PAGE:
Who will help the sick and needy?
By Ufrieda Ho
Back in the mid-90s, Angelina Manale Mookadi had dreams of becoming a nurse. “I thought it was a profession I could afford because the government was going to help me pay for my studies. And I always wanted to help my community,” she says, sitting in the kitchen of her home in Tsephong, outside of Welkom, in the Free State.
She flips through a photo album of her early days working with the community. In the pictures she’s in her 20s and she’s dressed in neat white tops and dark skirts – dressed to visit her patients. She smiles as she looks at photos and talks about former colleagues and “the good ol’ days”.
Mookadi never went on to become a nurse and became a community health worker (CHW) instead. It has never mattered to Mookadi because being of service was and still is what counts for her.
This year marks 20 years of service that Mookadi has under her belt. They’ve been proud years mostly, but the last two years have signalled a turning point that has disappointed her, hurt her even.
In 2014 the Free State Department of Health dismissed around 3 800 community health workers on the grounds of not having a matric or for being too old to do the job. The following year a peaceful candlelight protest at the Free State Health Department’s Bophelo House led to the arrest of over 120 community health workers. Of those, 94 were charged for being part of a “prohibited gathering”. The case is on-going.
“I’m one of the 94 people who still faces charges. It has been painful to have worked for such a long time and to be treated like this by the MEC. I was one of those got my job back because I have a matric, but there are many other CHWs who are going hungry.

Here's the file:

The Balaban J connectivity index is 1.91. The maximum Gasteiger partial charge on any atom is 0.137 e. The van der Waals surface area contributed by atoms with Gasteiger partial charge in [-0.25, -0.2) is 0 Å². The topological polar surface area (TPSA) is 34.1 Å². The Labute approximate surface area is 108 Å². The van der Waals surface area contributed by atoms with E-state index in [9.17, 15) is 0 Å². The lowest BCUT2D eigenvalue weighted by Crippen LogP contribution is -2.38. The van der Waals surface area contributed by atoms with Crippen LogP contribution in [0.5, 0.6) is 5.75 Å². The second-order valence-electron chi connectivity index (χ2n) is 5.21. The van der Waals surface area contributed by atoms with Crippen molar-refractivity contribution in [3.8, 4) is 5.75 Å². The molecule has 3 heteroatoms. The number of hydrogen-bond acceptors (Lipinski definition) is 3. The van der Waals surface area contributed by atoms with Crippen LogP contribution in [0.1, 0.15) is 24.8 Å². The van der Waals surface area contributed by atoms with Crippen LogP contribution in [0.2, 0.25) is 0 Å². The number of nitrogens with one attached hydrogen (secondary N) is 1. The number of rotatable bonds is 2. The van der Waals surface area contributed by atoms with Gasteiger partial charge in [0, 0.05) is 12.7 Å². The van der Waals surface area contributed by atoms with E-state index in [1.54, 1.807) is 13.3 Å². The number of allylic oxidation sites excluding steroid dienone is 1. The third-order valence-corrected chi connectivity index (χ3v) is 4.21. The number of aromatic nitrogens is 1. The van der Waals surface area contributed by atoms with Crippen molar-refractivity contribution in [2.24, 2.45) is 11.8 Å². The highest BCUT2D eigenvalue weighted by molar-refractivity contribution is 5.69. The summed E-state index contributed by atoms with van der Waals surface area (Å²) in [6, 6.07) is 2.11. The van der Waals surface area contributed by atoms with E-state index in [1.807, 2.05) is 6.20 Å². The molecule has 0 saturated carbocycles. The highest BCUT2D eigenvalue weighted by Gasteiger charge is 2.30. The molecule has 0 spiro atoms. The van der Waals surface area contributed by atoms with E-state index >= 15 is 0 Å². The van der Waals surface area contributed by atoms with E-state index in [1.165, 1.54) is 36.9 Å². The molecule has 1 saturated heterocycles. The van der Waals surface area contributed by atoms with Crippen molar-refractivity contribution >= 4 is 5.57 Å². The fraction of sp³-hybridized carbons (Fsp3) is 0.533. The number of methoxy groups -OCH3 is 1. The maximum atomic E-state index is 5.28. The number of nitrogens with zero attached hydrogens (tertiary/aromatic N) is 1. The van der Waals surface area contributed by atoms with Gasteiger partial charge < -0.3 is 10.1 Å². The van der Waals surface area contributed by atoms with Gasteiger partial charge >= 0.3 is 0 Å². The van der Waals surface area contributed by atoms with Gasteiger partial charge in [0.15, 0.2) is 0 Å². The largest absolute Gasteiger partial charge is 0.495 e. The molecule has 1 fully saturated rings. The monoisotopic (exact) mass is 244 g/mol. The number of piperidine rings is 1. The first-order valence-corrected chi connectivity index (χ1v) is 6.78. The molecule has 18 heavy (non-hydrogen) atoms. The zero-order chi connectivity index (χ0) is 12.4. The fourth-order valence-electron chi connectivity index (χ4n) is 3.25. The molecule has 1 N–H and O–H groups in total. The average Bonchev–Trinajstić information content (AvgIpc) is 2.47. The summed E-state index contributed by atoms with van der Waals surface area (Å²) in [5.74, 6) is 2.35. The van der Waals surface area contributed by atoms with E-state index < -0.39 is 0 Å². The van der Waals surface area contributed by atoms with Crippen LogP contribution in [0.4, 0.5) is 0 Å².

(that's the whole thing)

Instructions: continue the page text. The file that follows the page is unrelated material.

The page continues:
“We are the people who have the experience and we know what our patients need. They need us so they don’t become defaulters so that they can be healthy again – we are the ones who know what they go through.
“Sometimes we bring food and sometimes we even have to help wash them, but that is what we are used to doing and we do it to help them,” she says.
Mookadi says the MEC’s decision to axe the CHWs has already had negative repercussions. It has increased the patient load for the current pool of working CHWs, so that they seldom get to see all the patients on their list in a typical day.
Neither do they get paid more for their extra workload – they still receive a stipend of only R1 700
It’s made the job tougher for CHWs who still only receive a R1 700 a month stipend.
Mookadi is committed to adding more years to her service record in spite of these challenges and the court case that is playing itself out slowly. She feels compelled to speak out against the health department’s decision.
She says: “Benny Malakoane (Free State Health MEC) is in the court himself. He ate the taxpayers’ money, and he must still answer. But we want to work, we don’t want our patients to suffer. He should want the same.”